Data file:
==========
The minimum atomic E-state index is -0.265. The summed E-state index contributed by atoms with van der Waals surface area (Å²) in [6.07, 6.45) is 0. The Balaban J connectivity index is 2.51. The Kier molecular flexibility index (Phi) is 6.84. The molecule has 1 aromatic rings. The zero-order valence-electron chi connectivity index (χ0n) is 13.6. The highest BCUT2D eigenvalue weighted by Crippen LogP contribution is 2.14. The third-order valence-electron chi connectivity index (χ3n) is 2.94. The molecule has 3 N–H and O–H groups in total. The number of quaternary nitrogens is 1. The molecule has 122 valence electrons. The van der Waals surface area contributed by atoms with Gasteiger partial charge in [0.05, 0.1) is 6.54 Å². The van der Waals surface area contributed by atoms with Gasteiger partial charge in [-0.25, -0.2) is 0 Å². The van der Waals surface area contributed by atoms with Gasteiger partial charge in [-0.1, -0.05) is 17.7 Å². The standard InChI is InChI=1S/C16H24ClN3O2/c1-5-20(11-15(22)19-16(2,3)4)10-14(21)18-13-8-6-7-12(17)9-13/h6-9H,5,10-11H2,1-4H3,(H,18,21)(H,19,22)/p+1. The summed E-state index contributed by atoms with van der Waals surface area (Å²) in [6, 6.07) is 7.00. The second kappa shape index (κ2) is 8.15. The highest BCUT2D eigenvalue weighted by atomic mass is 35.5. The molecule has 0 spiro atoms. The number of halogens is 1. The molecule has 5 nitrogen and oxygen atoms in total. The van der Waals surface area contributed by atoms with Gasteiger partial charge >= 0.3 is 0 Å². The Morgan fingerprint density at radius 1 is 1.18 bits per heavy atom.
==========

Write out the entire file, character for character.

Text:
The minimum atomic E-state index is -0.265. The summed E-state index contributed by atoms with van der Waals surface area (Å²) in [6.07, 6.45) is 0. The Balaban J connectivity index is 2.51. The Kier molecular flexibility index (Phi) is 6.84. The molecule has 1 aromatic rings. The zero-order valence-electron chi connectivity index (χ0n) is 13.6. The highest BCUT2D eigenvalue weighted by Crippen LogP contribution is 2.14. The third-order valence-electron chi connectivity index (χ3n) is 2.94. The molecule has 3 N–H and O–H groups in total. The number of quaternary nitrogens is 1. The molecule has 122 valence electrons. The van der Waals surface area contributed by atoms with Gasteiger partial charge in [0.05, 0.1) is 6.54 Å². The van der Waals surface area contributed by atoms with Gasteiger partial charge in [-0.25, -0.2) is 0 Å². The van der Waals surface area contributed by atoms with Gasteiger partial charge in [-0.1, -0.05) is 17.7 Å². The standard InChI is InChI=1S/C16H24ClN3O2/c1-5-20(11-15(22)19-16(2,3)4)10-14(21)18-13-8-6-7-12(17)9-13/h6-9H,5,10-11H2,1-4H3,(H,18,21)(H,19,22)/p+1. The summed E-state index contributed by atoms with van der Waals surface area (Å²) in [6, 6.07) is 7.00. The second kappa shape index (κ2) is 8.15. The highest BCUT2D eigenvalue weighted by atomic mass is 35.5. The molecule has 0 spiro atoms. The number of halogens is 1. The molecule has 5 nitrogen and oxygen atoms in total. The van der Waals surface area contributed by atoms with Gasteiger partial charge >= 0.3 is 0 Å². The Morgan fingerprint density at radius 1 is 1.18 bits per heavy atom.